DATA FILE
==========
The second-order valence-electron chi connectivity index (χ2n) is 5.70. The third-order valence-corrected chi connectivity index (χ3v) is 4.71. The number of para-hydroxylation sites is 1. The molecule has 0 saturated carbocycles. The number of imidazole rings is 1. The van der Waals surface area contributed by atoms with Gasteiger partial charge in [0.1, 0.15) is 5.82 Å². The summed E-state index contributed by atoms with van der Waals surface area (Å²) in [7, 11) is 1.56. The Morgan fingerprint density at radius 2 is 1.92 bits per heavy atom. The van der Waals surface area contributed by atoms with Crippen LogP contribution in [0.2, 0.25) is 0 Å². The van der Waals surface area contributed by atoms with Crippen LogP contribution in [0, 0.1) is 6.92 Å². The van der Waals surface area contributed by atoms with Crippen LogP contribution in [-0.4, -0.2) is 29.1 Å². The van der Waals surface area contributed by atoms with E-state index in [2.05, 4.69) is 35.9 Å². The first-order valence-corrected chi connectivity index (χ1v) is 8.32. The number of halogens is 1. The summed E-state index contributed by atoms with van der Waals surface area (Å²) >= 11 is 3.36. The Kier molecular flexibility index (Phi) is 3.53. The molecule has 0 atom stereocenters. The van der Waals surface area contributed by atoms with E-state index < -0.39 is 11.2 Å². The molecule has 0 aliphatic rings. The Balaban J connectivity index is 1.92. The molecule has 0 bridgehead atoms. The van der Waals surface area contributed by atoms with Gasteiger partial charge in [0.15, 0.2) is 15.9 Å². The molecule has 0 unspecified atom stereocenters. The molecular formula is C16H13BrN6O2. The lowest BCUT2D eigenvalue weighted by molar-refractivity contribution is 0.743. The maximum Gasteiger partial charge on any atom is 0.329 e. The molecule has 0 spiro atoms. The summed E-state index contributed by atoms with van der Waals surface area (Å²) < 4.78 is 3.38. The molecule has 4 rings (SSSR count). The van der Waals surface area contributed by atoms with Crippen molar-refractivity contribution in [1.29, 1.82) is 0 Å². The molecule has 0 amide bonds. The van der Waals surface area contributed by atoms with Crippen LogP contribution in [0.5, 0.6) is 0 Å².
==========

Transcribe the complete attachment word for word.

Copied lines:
The second-order valence-electron chi connectivity index (χ2n) is 5.70. The third-order valence-corrected chi connectivity index (χ3v) is 4.71. The number of para-hydroxylation sites is 1. The molecule has 0 saturated carbocycles. The number of imidazole rings is 1. The van der Waals surface area contributed by atoms with Gasteiger partial charge in [0.1, 0.15) is 5.82 Å². The summed E-state index contributed by atoms with van der Waals surface area (Å²) in [7, 11) is 1.56. The Morgan fingerprint density at radius 2 is 1.92 bits per heavy atom. The van der Waals surface area contributed by atoms with Crippen LogP contribution in [0.2, 0.25) is 0 Å². The van der Waals surface area contributed by atoms with Crippen LogP contribution in [0, 0.1) is 6.92 Å². The van der Waals surface area contributed by atoms with Crippen LogP contribution in [-0.4, -0.2) is 29.1 Å². The van der Waals surface area contributed by atoms with E-state index in [2.05, 4.69) is 35.9 Å². The first-order valence-corrected chi connectivity index (χ1v) is 8.32. The number of halogens is 1. The summed E-state index contributed by atoms with van der Waals surface area (Å²) >= 11 is 3.36. The Kier molecular flexibility index (Phi) is 3.53. The molecule has 0 atom stereocenters. The van der Waals surface area contributed by atoms with E-state index < -0.39 is 11.2 Å². The molecule has 0 aliphatic rings. The Balaban J connectivity index is 1.92. The molecule has 0 bridgehead atoms. The van der Waals surface area contributed by atoms with Gasteiger partial charge in [0.15, 0.2) is 15.9 Å². The molecule has 0 unspecified atom stereocenters. The molecular formula is C16H13BrN6O2. The lowest BCUT2D eigenvalue weighted by molar-refractivity contribution is 0.743. The maximum Gasteiger partial charge on any atom is 0.329 e. The molecule has 0 spiro atoms. The summed E-state index contributed by atoms with van der Waals surface area (Å²) < 4.78 is 3.38. The molecule has 4 rings (SSSR count). The van der Waals surface area contributed by atoms with Crippen molar-refractivity contribution in [1.29, 1.82) is 0 Å². The molecule has 0 amide bonds. The van der Waals surface area contributed by atoms with Crippen LogP contribution in [0.5, 0.6) is 0 Å².